Those voices are discussing President Joe Biden, the only 78-year-old man in the United States that can make the country seem fresh and alive again.
As the forty-sixth President kicks off the first days of his administration, many hopeful Americans throughout the nation find themselves asking the same question: is reuniting the New Radicals what he meant by restoring the soul of the nation?
Following a day-long inauguration ceremony that made the Academy Awards seem like a short YouTube ad, the Biden administration has begun rapidly executing aspects of its political agenda as if they were mentally ill death row inmates in the final hours of the previous regime.
We’ve re-entered the Paris Climate Accords, meaning those in favor of letting the planet burn will need to brush up again on French phrases like Coca Cola pas de glace s’il vous plaît, we’ll be rejoining the World Health Organization as soon as we figure out our deductible, and the Keystone XL pipeline has been canceled — so if you’re looking to get a fresh fix of some light, sweet crude, consider streaming Van Wilder.
But the lion’s share of the new administration’s work is focused on COVID-19, a dated taxonomy that, like Windows 98, is proving to take a much longer time to eradicate than experts anticipated.
Major aspects of the coronavirus plan include include nationwide mask mandates, requiring that they to be worn on federal property as well as places like trains, buses, and planes, marking the first time Southwest has ever had anything that slightly resembles a dress code.
The Defense Production Act will be used to produce more of the types of supplies and equipment that were in short supply in the early days of the pandemic, like La Croix and wireless controllers.
And a comprehensive vaccine distribution strategy promises to deliver 100 million shots in 100 days — the kind of bold and progressive vision that nearly captures the aggressive ambition sought by the 90 Day Fiancee.
Now I’m not pretending that these actions are going to be an immediate success — like using Apple Maps for navigation, it’s probably going to take a lot longer than expected and there’s a good chance we’ll end up at the bottom of a lake.
But one of the most important things that the new administration has to prove is that the government at large is capable of functioning — it doesn’t matter that we got a new phone if we’re just going to leave it in the box.
Many have been programmed to believe that “government is the problem,” and when its most recent history has seen it grant urgent public health relief to Ruth’s Chris Steak House, toss children into squalid kennels as if the nation were a PetCo, and award the country’s highest artistic achievement to the writer of “Shock’n Y’all,” it’s easy to see how someone could conclude that if the government isn’t the enemy, it’s a friend with no benefits — because they’ve been stripped from the final version of the legislation.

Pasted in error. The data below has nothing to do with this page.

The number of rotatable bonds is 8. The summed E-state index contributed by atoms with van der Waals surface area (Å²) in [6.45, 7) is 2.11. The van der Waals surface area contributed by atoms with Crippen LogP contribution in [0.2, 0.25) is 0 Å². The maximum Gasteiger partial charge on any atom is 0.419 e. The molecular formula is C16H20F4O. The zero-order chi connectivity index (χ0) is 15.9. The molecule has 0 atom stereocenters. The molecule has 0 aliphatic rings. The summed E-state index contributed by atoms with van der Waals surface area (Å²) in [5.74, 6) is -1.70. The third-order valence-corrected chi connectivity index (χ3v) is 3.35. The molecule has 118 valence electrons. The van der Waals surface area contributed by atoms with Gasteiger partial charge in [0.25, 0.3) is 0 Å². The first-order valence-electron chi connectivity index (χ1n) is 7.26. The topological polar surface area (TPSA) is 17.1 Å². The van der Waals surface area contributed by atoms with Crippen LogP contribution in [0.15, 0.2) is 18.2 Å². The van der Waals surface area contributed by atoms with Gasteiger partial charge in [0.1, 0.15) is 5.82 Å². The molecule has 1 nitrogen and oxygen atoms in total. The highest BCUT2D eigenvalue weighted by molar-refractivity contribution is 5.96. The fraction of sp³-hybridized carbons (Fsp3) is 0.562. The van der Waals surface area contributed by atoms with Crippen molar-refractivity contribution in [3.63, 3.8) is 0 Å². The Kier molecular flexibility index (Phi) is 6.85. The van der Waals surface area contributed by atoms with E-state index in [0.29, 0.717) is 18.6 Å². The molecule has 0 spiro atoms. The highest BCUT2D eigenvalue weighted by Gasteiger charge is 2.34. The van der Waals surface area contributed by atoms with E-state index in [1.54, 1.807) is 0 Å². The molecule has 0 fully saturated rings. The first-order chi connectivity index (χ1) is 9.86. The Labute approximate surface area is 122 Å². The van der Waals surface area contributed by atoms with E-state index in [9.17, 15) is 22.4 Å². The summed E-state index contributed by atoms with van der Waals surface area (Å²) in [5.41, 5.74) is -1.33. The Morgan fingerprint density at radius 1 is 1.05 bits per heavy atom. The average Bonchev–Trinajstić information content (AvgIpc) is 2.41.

One of the main obstacles to immediate success appears to be the filibuster, a Senate rule that dictates that the governing majority needs a majority of the majority to govern.
Even though the Democrats technically have a functioning majority, they still need 60 votes to move forward on most items, adhering to rules dictated by a group of Senators who take Plan B as daily supplement to ensure that nothing ever gets produced, even by accident.
And this boring procedural mechanism is already threatening to delay cabinet nominations, COVID-19 relief, and the next James Bond film to a distant century.
There have been many debates over the risks of eliminating the filibuster — not just the risk that representatives may be forced into a situation in which they might need to govern, but that when power inevitably switches between parties, a future Republican Senate will use their 51 seat majority to advance Marjorie Taylor Green’s House legislation to build a 9/11 Didn’t Happen Memorial somewhere in the outskirts of Georgia.
But in the face of a pandemic, an armed insurrection, and a crackhead peddling pillows on the Lord’s instruction, if the majority and the majority and the majority can’t make real progress because 10 people have “concerns” over the “sanctity” of “preserving their right” to oppose paying the guy who slices your deli meats at Publix a so-called living hourly wage equivalent to the cost of 20 ounces of oven-roasted turkey, we might need to amend the rules so that something happens when we land on “Free Parking.”
In 2016, one of the loudest refrains was that “elections have consequences” — and just because the new Democratic majority is slim doesn’t mean that it’s required to wear a suit that’s three sizes too big, like the former president.
I’m all for trying to take a bipartisan approach in good faith to hit the ground running, but less than 24 hours after Mr. Biden was worn in, lukewarm hot pockets like Susan Collins are already expressing “concerns” over providing additional coronavirus relief.
And Mitt Romney is already pretending that restoring environmental protections at Bears Ears National Monument “will only deepen divisions in this country,” as if the people who stormed the capitol and bludgeoned a police officer to death with a fire extinguisher had been seeking a measured policy debate over federal land management.
And after voters decided that they wanted to chart a different course for the year 2021, the least their senators could do is adhere to the same principled ethos practiced by the employees of Outback Steakhouse: no rules, just right.